A commonly used tool is suboptimal in predicting osteoporosis fracture risk in younger post-menopausal women
The commonly used Fracture Risk Assessment Tool (FRAX), which includes self-identified race and ethnicity information, and the Osteoporosis Self-Assessment Tool (OST), which does not, had suboptimal performance in determining major osteoporotic fracture risk across racial/ethnic categories in younger postmenopausal women. But OST was excellent for identifying who had osteoporosis within each racial/ethnic category.
The researchers sought to compare the ability of FRAX and OST to predict fracture risk in post-menopausal women aged 50 to 64 years in each of four racial/ethnic categories: Asian, Black, Latino and white. Both tools are among those recommended by the U.S. Preventive Services Task Force to identify women within the younger age group who should undergo bone mineral density testing. The FRAX calculator requires the user to select one of those four racial/ethnic categories, but their inclusion in clinical risk prediction tools is controversial and the subject of much debate.
Between May and August 2022 the researchers examined 10 years of follow-up data from nearly 67,200 younger postmenopausal participants in the Women’s Health Initiative for major osteoporotic fractures of the hip, spine, forearm and shoulder. Of those women, nearly 5,600 experienced a fracture. The researchers assessed a subset of 4,600 participants for bone mineral density.
The U.S. version of FRAX, which requires race/ethnicity information, should not be routinely used to make screening decisions in younger postmenopausal women, the researchers write. Neither OST nor FRAX identified women who had a fracture during the subsequent 10 years. But OST is an excellent tool for identifying women with osteoporosis-level bone mineral density, which puts them at risk for fractures, while FRAX is not.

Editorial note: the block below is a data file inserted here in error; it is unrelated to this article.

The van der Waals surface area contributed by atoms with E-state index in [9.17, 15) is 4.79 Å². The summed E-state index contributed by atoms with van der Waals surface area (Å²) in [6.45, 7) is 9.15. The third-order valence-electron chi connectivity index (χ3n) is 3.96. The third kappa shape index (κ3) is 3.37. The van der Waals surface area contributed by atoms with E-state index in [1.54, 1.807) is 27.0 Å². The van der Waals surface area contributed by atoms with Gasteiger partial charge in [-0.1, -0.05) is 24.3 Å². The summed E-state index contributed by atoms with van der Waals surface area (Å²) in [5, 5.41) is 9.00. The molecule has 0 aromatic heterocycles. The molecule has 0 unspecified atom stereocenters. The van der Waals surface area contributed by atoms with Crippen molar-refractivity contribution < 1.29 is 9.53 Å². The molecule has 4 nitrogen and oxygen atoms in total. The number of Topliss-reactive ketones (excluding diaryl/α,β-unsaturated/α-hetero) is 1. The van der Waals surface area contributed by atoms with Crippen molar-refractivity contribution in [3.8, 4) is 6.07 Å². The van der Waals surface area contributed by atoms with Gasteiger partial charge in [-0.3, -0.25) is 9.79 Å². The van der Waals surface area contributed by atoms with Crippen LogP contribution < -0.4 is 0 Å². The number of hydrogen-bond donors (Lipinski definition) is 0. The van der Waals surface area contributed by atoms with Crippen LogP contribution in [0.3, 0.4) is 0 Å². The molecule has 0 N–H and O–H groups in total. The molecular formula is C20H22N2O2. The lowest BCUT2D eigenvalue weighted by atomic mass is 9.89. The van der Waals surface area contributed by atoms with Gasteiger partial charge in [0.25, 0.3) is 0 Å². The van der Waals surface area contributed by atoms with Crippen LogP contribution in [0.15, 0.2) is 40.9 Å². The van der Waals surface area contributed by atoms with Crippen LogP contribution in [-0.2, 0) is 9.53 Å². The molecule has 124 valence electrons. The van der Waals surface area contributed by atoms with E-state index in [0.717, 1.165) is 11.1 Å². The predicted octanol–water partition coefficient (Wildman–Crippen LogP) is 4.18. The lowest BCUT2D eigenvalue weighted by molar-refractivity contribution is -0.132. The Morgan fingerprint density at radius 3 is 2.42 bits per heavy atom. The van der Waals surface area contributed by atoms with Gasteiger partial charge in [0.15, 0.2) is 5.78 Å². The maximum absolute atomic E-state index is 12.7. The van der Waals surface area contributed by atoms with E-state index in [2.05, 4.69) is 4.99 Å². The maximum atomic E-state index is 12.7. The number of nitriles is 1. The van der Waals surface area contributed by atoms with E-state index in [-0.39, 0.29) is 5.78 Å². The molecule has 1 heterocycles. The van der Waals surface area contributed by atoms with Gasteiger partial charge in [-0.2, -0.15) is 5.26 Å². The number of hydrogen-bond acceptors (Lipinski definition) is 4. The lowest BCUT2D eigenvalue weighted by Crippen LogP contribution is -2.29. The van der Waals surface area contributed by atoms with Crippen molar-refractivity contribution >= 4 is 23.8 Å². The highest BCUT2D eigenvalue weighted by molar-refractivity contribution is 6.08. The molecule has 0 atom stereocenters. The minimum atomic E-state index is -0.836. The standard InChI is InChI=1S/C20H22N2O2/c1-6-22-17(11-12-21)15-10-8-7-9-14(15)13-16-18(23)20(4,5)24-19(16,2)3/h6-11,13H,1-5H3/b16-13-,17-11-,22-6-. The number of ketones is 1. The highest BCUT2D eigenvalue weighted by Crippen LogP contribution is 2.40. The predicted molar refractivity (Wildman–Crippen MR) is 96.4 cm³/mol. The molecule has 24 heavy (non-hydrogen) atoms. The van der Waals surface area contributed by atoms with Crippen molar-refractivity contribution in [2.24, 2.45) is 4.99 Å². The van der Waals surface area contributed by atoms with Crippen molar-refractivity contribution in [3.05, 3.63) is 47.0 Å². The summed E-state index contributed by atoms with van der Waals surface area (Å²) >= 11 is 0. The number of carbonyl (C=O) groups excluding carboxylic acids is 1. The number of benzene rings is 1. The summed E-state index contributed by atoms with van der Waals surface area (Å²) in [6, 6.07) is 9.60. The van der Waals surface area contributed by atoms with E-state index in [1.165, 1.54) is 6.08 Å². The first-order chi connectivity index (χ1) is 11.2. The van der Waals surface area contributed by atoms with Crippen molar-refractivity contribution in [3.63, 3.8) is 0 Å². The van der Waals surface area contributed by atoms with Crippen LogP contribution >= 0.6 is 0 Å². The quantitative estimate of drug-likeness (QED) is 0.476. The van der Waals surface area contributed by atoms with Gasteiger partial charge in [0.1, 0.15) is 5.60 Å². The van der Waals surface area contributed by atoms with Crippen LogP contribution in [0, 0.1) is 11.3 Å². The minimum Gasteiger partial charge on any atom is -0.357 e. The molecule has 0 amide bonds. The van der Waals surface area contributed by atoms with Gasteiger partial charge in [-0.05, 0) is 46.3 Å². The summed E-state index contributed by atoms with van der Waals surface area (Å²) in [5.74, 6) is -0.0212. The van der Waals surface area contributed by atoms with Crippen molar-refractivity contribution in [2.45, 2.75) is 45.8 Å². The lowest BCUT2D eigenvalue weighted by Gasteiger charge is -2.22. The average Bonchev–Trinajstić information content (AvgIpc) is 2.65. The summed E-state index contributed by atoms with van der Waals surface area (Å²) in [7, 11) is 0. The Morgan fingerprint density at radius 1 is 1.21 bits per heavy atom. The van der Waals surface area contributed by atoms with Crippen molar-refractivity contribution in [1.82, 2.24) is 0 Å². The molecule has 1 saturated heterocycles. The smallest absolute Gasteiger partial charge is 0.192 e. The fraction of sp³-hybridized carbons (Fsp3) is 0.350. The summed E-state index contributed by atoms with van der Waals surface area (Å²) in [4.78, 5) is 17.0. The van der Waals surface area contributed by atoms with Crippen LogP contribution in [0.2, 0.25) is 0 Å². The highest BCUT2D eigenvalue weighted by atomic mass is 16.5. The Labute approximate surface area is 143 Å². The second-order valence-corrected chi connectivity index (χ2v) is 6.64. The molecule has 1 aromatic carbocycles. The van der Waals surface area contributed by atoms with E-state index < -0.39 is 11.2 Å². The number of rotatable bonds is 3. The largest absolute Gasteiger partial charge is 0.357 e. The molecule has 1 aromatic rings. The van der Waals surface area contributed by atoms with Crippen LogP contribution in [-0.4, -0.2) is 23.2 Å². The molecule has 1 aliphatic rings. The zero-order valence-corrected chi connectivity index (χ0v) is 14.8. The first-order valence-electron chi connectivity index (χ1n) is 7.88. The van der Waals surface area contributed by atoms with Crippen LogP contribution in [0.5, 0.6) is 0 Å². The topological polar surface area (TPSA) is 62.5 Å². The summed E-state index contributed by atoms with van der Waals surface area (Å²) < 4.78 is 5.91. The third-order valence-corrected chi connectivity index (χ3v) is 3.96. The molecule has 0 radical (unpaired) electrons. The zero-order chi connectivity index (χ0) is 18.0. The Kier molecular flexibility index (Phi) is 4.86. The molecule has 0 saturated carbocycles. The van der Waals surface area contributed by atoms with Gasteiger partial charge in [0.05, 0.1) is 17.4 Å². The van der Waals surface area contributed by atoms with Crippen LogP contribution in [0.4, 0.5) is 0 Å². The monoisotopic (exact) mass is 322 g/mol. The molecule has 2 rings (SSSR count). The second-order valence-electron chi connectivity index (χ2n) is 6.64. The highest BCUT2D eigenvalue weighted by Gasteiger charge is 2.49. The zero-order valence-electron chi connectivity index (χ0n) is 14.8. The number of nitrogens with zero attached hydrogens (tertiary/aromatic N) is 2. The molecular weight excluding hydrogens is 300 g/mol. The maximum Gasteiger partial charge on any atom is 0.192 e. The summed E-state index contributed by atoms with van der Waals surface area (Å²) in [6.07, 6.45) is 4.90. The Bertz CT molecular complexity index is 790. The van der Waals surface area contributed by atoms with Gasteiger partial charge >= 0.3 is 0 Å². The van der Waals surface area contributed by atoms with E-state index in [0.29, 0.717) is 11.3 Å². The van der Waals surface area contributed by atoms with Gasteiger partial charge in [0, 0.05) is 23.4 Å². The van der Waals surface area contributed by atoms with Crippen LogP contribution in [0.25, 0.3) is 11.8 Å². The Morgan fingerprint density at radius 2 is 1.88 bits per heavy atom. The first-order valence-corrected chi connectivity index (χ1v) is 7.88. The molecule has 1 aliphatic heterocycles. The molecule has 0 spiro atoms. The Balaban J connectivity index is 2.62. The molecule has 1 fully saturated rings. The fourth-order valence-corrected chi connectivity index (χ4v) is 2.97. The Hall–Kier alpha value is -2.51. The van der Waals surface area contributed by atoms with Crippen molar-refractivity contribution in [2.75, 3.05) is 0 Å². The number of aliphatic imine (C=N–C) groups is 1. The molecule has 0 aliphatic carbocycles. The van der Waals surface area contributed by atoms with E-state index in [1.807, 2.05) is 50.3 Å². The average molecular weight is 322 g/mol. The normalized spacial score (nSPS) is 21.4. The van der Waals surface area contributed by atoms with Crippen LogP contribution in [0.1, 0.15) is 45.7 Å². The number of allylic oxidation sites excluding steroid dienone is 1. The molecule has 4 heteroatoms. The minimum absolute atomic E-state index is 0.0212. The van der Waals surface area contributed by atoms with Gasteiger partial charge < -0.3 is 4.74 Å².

“Identifying women with osteoporosis by bone density is the goal of screening, because those women are potential candidates for osteoporosis drug therapy,” said Dr. Carolyn Crandall, professor of medicine in the division of general internal medicine and health services research at the David Geffen School of Medicine at UCLA and the study’s lead author. “For that purpose, OST performs better than FRAX, is simpler to use, and doesn’t require the inclusion of race or ethnicity information.”
Additional authors are Joseph Larson of Fred Hutchinson Cancer Research Center in Seattle, Dr. John Schousboe and Dr. Kristine Ensrud of the University of Minnesota, Dr JoAnn Manson of Harvard University, Dr. Nelson Watts of Mercy Health Osteoporosis and Bone Services in Cincinnati, Ohio, Dr. John Robbins and Rami Nassir UC Davis, Dr. Peter Schnatz of Reading Hospital/Tower Health and Drexel University, Aladdin Shadyab of UC San Diego, Dr. Karen Johnson of the University of Tennessee, and Jane Cauley of the University of Pittsburgh.